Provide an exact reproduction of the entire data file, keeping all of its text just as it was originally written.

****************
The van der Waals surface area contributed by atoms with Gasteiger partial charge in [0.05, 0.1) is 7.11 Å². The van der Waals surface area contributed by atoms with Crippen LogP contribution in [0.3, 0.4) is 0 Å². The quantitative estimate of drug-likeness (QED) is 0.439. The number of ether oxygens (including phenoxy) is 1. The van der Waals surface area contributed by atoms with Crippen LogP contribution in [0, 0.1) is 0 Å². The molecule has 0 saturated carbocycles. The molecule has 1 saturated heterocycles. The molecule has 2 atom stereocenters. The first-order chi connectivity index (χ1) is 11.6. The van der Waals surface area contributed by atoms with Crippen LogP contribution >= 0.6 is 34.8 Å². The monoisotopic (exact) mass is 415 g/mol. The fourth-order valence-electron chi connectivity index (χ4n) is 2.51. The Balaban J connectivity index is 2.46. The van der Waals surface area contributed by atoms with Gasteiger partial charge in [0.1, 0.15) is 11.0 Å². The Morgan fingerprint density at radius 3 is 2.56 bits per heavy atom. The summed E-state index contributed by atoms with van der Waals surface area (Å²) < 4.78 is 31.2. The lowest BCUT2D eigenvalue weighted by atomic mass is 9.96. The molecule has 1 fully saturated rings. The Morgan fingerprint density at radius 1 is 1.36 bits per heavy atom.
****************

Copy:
The van der Waals surface area contributed by atoms with Gasteiger partial charge in [0.05, 0.1) is 7.11 Å². The van der Waals surface area contributed by atoms with Crippen LogP contribution in [0.3, 0.4) is 0 Å². The quantitative estimate of drug-likeness (QED) is 0.439. The number of ether oxygens (including phenoxy) is 1. The van der Waals surface area contributed by atoms with Crippen LogP contribution in [0, 0.1) is 0 Å². The molecule has 0 saturated carbocycles. The molecule has 1 saturated heterocycles. The molecule has 2 atom stereocenters. The first-order chi connectivity index (χ1) is 11.6. The van der Waals surface area contributed by atoms with Crippen LogP contribution >= 0.6 is 34.8 Å². The monoisotopic (exact) mass is 415 g/mol. The fourth-order valence-electron chi connectivity index (χ4n) is 2.51. The Balaban J connectivity index is 2.46. The van der Waals surface area contributed by atoms with Gasteiger partial charge in [0.1, 0.15) is 11.0 Å². The Morgan fingerprint density at radius 3 is 2.56 bits per heavy atom. The summed E-state index contributed by atoms with van der Waals surface area (Å²) < 4.78 is 31.2. The lowest BCUT2D eigenvalue weighted by atomic mass is 9.96. The molecule has 1 fully saturated rings. The Morgan fingerprint density at radius 1 is 1.36 bits per heavy atom.